A huge thanks to Drexel EXEL Magazine for publishing a brief report called “Bees in heat” covering my thesis work, geared towards understanding the impacts of increasing environmental temperatures on the alternative reproductive tactics of Centris pallida male bees. You can read the blurb about bee brains and the bees here.
Additionally, undergraduate student Serena Joury who went with Dr. Dane Ward and myself to Cuba in Summer of 2018 to watch some Melipona beecheii hives, has just finished making her 3D printed and hand-sculpted Melipona hive for the Drexel Main Exhibit! It comes complete with brood comb, honey pots, and (fake) bees. The blurb that goes along with the exhibit reads:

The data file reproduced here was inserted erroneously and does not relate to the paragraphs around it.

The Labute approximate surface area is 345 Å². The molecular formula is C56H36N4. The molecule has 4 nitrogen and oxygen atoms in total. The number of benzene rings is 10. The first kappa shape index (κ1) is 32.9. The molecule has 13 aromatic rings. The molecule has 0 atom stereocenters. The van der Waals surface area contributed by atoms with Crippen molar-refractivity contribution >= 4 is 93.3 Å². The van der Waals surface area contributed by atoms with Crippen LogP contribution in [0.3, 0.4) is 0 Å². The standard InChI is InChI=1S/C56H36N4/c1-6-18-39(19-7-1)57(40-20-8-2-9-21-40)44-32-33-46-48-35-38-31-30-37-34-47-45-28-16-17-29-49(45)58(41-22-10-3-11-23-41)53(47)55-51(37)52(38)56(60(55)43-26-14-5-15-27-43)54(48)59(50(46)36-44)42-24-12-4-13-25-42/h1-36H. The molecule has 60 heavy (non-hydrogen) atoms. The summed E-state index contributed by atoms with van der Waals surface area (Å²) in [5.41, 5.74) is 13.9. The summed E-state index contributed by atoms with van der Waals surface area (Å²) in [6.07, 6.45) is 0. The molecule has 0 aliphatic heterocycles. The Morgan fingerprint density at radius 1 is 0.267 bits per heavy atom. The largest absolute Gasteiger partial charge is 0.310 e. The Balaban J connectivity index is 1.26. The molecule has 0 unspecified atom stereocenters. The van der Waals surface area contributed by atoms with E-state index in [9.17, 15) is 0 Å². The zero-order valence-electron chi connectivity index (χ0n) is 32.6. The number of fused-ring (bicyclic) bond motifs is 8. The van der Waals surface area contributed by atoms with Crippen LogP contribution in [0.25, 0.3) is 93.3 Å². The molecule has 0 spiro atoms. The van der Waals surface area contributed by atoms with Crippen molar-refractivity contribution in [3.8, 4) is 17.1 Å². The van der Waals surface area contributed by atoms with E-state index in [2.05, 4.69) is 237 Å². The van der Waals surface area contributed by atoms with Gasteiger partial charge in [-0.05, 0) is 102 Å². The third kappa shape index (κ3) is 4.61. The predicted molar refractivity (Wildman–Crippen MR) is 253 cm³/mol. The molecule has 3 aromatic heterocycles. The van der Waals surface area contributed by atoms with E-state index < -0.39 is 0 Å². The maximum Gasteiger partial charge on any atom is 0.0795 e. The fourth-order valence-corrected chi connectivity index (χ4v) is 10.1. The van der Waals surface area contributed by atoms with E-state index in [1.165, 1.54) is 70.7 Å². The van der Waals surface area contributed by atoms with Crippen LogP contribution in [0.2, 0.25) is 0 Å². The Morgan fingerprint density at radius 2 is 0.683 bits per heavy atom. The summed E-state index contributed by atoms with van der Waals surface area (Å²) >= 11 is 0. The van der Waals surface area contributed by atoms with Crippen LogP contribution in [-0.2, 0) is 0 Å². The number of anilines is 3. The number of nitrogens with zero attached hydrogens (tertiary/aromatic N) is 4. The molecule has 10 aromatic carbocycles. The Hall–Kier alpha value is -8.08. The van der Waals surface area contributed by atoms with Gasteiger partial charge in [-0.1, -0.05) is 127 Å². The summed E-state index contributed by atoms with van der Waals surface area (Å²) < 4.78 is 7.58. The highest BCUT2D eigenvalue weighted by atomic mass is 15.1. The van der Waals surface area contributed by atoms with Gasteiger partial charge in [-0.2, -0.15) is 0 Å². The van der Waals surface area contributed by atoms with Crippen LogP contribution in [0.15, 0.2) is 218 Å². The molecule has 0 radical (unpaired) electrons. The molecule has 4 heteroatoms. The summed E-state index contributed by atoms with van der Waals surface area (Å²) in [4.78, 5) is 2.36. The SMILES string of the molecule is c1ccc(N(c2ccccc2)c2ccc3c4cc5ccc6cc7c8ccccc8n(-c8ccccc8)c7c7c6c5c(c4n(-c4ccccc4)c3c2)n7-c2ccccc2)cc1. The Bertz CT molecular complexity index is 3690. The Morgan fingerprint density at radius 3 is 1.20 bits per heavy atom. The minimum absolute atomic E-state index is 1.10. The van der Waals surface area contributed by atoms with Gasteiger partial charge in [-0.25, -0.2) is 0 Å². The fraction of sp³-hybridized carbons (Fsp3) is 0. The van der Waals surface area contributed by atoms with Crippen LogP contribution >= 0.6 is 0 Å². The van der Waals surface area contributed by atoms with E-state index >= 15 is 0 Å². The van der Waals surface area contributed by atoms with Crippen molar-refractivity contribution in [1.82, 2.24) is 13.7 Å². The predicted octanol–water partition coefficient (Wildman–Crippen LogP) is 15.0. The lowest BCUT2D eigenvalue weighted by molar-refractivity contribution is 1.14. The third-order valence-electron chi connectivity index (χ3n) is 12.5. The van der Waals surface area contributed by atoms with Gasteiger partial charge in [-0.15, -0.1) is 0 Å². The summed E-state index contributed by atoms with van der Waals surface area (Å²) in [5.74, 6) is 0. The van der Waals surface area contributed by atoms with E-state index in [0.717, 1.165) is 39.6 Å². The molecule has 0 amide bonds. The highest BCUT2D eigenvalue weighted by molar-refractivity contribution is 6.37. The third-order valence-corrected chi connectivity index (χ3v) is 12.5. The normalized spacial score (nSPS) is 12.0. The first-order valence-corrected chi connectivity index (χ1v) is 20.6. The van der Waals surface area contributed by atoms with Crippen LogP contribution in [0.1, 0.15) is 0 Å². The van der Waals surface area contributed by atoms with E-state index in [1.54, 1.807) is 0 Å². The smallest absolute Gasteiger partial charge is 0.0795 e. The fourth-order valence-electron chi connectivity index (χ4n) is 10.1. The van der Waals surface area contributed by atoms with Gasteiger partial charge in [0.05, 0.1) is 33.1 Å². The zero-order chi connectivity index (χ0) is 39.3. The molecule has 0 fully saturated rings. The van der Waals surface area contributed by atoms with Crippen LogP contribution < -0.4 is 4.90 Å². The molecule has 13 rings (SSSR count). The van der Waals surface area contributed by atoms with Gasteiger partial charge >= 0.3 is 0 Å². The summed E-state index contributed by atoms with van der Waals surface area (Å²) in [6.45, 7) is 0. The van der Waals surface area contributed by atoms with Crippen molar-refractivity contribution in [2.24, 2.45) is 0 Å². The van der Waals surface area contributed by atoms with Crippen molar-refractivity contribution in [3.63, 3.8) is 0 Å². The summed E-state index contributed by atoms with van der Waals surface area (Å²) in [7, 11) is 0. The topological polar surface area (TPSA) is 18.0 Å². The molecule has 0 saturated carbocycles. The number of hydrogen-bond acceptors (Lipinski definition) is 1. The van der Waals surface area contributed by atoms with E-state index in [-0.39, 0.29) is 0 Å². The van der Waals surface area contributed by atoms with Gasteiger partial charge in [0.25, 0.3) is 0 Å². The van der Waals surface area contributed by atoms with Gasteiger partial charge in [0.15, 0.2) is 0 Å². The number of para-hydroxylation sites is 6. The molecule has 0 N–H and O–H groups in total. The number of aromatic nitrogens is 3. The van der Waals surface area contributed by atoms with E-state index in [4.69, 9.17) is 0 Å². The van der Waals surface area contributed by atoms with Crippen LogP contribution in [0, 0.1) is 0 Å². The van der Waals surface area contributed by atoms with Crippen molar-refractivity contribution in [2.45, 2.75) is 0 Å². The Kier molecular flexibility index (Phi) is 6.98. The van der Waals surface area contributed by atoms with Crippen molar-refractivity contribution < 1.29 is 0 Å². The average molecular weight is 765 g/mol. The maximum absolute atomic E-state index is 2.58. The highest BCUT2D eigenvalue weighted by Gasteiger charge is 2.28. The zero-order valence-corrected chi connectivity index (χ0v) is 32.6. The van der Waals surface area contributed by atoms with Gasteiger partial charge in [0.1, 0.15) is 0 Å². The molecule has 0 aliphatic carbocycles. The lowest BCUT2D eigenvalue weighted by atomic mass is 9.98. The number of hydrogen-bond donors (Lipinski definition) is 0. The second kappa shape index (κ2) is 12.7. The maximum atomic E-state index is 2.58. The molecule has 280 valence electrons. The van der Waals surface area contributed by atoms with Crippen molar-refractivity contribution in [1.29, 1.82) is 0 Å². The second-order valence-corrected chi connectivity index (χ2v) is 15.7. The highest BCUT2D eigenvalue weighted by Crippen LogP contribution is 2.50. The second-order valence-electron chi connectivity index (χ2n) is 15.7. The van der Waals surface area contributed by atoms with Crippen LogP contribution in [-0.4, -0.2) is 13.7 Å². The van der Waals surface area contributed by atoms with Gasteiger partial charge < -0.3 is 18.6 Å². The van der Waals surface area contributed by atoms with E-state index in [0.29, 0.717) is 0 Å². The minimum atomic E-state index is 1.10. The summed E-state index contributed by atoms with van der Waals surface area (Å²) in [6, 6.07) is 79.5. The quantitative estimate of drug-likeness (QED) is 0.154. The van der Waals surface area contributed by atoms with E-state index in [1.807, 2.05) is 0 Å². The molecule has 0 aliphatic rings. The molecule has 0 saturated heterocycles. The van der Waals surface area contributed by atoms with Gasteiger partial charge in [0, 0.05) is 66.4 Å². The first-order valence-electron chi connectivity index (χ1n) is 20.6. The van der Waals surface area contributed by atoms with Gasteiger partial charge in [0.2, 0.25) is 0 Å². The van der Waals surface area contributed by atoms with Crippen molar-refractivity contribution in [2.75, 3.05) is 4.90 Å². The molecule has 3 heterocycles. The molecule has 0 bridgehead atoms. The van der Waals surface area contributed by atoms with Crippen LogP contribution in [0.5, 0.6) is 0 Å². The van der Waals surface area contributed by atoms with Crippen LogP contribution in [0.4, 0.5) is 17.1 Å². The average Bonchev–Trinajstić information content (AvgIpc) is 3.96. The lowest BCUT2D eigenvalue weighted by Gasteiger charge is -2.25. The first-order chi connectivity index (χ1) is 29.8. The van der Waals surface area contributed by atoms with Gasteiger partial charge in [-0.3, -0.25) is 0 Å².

Melipona beecheii, an endangered stingless bee, has been kept for honey production in the Yucatan Peninsula for centuries by the Mayans who typically use natural log nests; however, M. beecheii in Cuba are kept in a modern box design, like the one displayed here. This box and hive display is a 3-D printed and hand-sculpted 1:1 replica of those crafted from reclaimed materials in Cuba. Unlike the typical depiction of a bee hive which includes hexagonal honey comb, M. beecheii, makes pots of wax and resin to store its honey and pollen. Honey and pollen pots are sealed for safekeeping once they are filled, while open pots are in the process of being filled or used by the workers. Due to space limitations, bees typically cannot fly inside the hive, so they incorporate the storage pots and brood comb into resin ‘sidewalks’ to make transportation around the hive easier. The bees also make several stacked layers of brood comb for the queen bee to lay her eggs. Last but not least, make note of the hole drilled into the wood as an entrance for the beehive; it is carefully watched by a guard bee that typically peeks out through the hole.